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The Lost World Paperback – May 27, 2008
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Forget the Michael Crichton book (and Spielberg movie) that copied the title. This is the original: the terror-adventure tale of The Lost World. Writing not long after dinosaurs first invaded the popular imagination, Sir Arthur Conan Doyle spins a yarn about an expedition of two scientists, a big-game hunter, and a journalist (the narrator) to a volcanic plateau high over the vast Amazon rain forest. The bickering of the professors (a type Doyle knew well from his medical training) serves as witty contrast to the wonders of flora and fauna they encounter, building toward a dramatic moonlit chase scene with a Tyrannosaurus Rex. And the character of Professor George E. Challenger is second only to Sherlock Holmes in the outrageous force of his personality: he's a big man with an even bigger ego, and if you can grit your teeth through his racist behavior toward Native Americans, he's a lot of fun. --This text refers to an alternate Paperback edition.
From Publishers Weekly
Starred Review. In 1912, Doyle took his Victorian readers deep into the South American jungles where, high atop a treacherous plateau, a small band of British explorers encountered a terrifying world of prehistoric creatures long thought lost to the sands of time. The adventurers included a young newspaper reporter, Ed Malone; the swashbuckling aristocrat, Lord Roxton; the skeptical scientist, Professor Summerlee; and the brilliant and bombastic Professor Challenger, who leads the party. Doyle unfolds high adventure at its best with fantastic encounters with pterodactyls, stegosaurs and cunning ape -men. Glen McCready's performance captures the time and tone of Doyle's material perfectly without straying into melodrama. He nicely balances Malone's sense of youthful wonder with the professors' scientific pragmatism, while fully exploiting the humor spread strategically throughout, planting numerous chuckles among the thrills. McCready's entertaining reading more than fulfills the author's introductory wish to give one hour of joy to the boy who's half a man, or the man who's half a boy. (Feb.)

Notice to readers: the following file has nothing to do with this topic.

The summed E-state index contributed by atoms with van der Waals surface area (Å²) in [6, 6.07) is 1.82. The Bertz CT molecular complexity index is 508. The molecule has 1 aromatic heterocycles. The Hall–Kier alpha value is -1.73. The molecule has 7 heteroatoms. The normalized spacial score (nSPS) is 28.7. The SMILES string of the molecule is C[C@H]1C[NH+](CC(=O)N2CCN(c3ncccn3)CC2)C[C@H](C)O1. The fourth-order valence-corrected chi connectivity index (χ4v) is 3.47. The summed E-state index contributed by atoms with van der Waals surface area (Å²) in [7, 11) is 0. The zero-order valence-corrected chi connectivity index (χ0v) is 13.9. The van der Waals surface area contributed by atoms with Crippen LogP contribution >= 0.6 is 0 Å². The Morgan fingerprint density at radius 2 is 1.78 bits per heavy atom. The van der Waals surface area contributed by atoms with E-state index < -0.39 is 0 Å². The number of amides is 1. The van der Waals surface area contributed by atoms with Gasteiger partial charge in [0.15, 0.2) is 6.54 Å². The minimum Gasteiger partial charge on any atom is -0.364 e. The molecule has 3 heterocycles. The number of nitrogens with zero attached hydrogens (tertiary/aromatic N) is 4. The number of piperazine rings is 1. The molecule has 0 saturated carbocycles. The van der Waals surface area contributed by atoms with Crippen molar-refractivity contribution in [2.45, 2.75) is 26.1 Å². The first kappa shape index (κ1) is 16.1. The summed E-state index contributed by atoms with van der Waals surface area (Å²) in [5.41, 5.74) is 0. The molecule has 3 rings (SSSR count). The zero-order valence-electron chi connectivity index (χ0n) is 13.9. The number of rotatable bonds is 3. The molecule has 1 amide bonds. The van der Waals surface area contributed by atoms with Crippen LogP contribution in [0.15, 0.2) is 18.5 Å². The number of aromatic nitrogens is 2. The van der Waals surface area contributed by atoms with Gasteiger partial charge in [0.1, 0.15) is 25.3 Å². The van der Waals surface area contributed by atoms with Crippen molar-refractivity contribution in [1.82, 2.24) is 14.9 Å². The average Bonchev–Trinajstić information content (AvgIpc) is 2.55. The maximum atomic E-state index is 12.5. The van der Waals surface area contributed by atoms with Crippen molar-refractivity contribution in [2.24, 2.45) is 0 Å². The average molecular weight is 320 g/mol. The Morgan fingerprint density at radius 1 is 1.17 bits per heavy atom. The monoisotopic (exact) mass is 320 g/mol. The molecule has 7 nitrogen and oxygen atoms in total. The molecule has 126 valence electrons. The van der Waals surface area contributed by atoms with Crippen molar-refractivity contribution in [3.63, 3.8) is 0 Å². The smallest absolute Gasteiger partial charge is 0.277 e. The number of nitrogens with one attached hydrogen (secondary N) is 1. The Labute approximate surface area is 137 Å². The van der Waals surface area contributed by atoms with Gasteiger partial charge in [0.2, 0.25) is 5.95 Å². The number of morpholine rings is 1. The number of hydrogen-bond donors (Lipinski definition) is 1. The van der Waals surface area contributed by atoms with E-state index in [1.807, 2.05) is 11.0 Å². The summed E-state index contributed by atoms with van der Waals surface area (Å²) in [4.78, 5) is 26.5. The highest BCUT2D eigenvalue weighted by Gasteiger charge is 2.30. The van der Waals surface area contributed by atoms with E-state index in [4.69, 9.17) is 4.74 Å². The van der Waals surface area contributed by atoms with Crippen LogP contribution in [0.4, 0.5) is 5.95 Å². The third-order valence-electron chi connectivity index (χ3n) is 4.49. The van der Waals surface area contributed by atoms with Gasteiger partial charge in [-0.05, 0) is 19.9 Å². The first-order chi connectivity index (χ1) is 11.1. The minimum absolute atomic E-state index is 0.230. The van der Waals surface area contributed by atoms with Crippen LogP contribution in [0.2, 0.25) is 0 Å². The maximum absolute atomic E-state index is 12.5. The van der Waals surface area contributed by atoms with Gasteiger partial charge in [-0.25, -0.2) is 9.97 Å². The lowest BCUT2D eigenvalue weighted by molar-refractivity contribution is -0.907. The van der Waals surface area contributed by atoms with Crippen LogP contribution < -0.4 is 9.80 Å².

Copyright © Reed Business Information, a division of Reed Elsevier Inc. All rights reserved. --This text refers to an alternate Paperback edition.
Top customer reviews
this was written in the 19th century before we learned the fate of dinosaurs 65 million yrs ago. the story is well wriiten anf wiill keep intrerested to the end.
By the way, I wish the movies had made use of the chameleon-type dinosaurs. They were really cool in how their skin changed to match their surroundings and would have been visually stunning in one of the movies.
Aspiring scientists may have to read this with an open mind due to its dating(it's an older book and the setting is early 90s on an island not touched since the 80s). However, this should be done with any modern fictional story. Readers who enjoy nonstop action will love it!
Like the previous entry in the series, the editors didn't do a very good job proofreading the story. Numerous spelling errors plague the book as well as words that seem to just be thrown in the middle of a sentence out of nowhere. It doesn't stop it from being a solid 4 star read though if you can overlook them.
The book is written well and the action is intense. Highly recommend this book!
That said, the characters aren't nearly as likable and the story isn't nearly as clearly told and paced.
Most recent customer reviews
what a stupid error.